March 14, 2020
KILLEEN, Texas Authorities identified the woman and two men whom officers found dead after responding to a report of a water leak early Saturday at the Summerlyn Apartments at 4101 East Rancier Ave. in Killeen as Asia Cline, 22, Shaquan Markell Allred, 23, and Freddy Beningo Delacruz, Jr., 23.
The officers traced the leak to the apartment in which they found the three bodies.
All three were pronounced dead at the scene. All three had been shot repeatedly.
Officers had responded to the complex at around 1 a.m. Saturday after gunfire was reported, but could not find the source, police said.
They returned about 40 minutes later after the water leak was reported.
Barnard L Morrow
March 31, 2022
Morrow found guilty of triple homicide
Found guilty, sentenced to Life without the possibility of parole
BELTON — After hearing three days of testimony and evidence presented by the state, a jury in a capital murder trial heard the defense’s side on Thursday, including from the defendant.
However, they were not convinced of the story told by 23-year-old Barnard Lnell Morrow, a former Fort Hood soldier who gunned down three people at a Killeen apartment.
After a few hours of deliberation on Thursday afternoon, the jury returned a verdict of guilty.
“Having been convicted of capital murder, his sentence is automatic and as such the court sentenced him to life in prison without the possibility of parole,” said Bell County District Attorney Henry Garza, on Thursday. “We would like to extend our grateful appreciation for the hard work by the Killeen Police Department who gathered the evidence necessary to prove him guilty of this horrible crime.”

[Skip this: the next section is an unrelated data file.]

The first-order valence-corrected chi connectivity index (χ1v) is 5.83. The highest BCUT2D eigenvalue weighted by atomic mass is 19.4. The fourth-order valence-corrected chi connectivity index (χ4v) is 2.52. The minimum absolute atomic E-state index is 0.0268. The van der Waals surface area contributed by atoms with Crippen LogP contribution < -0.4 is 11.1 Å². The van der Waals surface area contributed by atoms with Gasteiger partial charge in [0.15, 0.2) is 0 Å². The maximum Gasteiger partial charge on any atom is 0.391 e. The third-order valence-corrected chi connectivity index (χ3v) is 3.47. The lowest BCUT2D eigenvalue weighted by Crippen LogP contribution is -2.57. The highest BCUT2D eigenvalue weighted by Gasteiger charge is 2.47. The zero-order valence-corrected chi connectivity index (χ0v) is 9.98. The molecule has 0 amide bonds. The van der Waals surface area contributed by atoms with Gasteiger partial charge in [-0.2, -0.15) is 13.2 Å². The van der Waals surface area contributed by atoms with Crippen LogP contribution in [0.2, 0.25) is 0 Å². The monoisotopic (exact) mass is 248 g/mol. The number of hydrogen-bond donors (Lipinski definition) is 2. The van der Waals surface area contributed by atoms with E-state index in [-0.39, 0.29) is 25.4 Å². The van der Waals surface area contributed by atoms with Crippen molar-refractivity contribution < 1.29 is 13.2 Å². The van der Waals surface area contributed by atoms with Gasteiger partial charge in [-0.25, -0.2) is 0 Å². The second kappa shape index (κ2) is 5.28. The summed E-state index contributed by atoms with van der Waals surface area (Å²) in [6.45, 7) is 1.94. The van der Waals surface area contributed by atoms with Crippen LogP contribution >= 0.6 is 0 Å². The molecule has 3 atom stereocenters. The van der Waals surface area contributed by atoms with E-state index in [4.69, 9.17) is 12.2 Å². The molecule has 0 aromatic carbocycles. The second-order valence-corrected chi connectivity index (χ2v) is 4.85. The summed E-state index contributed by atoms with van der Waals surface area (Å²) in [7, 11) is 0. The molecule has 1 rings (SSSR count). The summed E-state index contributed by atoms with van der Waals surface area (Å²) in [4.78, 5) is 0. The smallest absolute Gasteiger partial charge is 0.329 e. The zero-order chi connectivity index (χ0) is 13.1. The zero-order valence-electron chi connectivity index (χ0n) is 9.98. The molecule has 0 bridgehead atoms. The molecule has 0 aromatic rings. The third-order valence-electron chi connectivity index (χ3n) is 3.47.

Morrow, of Newton, Mississippi, has been held in the Bell County Jail since Sept. 3, 2020.
The three people killed — Asia Cline, 22, Shaquan Markell Allred, 23, and Fort Hood soldier Spc. Freddy Beningo Delacruz Jr., 23 — were found in their apartment in the early morning hours of March 14, 2020, at Summerlyn Apartments.
A forensic pathologist from the Dallas County Southwestern Institute of Forensic Sciences testified on Wednesday that the three victims suffered a total of 20 gunshot wounds.
‘They were the only family I had in Texas’
The state rested its case at the end of the day on Wednesday, after calling 20 witnesses and presenting more than 150 items of evidence.
On Thursday, the defense called Morrow to the stand at its first of two witnesses. Frequently looking directly at members of the jury as he spoke, the defendant testified for about an hour and a half. Morrow said that he, Allred and Delacruz graduated together from Army basic training at Fort Benning, and that their friendship continued through the years.
Morrow joined the Army when he was 19 years old and served for about a year in a tank company.
After being stationed at Fort Hood, Morrow said he reached out to his old buddies and they obtained apartments just a 3-minute drive apart.
“We did a lot of things together,” Morrow said, referring to Allred. “Allred and ‘DC’ were the only family I had in Texas.”
Morrow said that he found out about the triple homicide the next day, when someone told him to check social media.
“I had a lot of thoughts,” he said. “It was sad.”
He told the jury that he did not know that undercover police were surveilling him in the days following the shootings, until on March 20, 2020, when the vehicle he was in was swarmed by police.